Saturday, 27 June 2015

Eugene Delacroix, "The Death of Sardanapalus" (1827)

History is punctuated with moments of chaos and beauty. Seemingly antitheses by nature, in aesthetics there are myriads examples of how these two manage to converge in single works and enter a pleasing balance. Amongst them there is Tintoretto, a consummate devotee of violence and drama, whose bewildering depictions of many biblical episodes redefine the meaning of “chaos” as a synonym to sheer “epicness” or “monumentality.” Rarely does his pictorial crowdedness amount to an unrelenting sense of knottiness; as fastidious as is his exactitude on the minutiae, Tintoretto never failed to see the forest for the trees. Every single brushstroke and colour he applied onto the paintings was sure to be conducive to an immediate effect of harmony and order.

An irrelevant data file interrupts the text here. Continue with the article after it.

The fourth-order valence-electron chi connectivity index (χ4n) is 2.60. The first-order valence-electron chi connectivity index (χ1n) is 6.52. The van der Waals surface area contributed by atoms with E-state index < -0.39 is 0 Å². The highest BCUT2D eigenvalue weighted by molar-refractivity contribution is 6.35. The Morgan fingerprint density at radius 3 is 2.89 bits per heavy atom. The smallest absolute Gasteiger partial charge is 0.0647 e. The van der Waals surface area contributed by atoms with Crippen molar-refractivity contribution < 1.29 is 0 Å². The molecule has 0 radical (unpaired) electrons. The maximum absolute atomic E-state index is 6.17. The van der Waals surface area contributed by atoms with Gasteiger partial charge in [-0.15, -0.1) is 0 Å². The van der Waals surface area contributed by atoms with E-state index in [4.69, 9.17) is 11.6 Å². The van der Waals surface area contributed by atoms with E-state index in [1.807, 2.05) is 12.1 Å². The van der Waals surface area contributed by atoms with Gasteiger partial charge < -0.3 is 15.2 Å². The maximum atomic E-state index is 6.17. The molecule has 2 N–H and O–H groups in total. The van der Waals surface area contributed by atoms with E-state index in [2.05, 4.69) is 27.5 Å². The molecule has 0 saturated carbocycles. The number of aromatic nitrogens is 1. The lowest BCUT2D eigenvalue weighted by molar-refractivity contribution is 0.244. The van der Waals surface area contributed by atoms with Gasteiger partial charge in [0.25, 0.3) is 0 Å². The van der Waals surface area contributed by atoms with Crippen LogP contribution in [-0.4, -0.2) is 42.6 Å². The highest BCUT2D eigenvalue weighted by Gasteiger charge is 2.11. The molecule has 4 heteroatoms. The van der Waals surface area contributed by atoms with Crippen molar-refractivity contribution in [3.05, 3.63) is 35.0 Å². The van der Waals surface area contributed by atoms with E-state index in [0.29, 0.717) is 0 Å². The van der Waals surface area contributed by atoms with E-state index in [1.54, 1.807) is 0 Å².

In the early 19th century France entered Eugene Delacroix, an exponent of what would come to be known as French Romanticism. Most of Delacroix’s renowned works of large-scale historical scenes were considered a scourge to the genteel nouveau riche, whose aesthetic sensibility for decades had been informed by the surreally immaculate, luminous beauty of the Neoclassicist paintings. Delacroix’s stand a marked contrast to such obsessive pursuit of the implausible ideal. In keeping with the tradition of past masters, especially those of the High Renaissance, the French romanticist was unafraid of probing the underside of beauty- predominantly, the violence and the chaos, both of which are the mainstays of the making of history.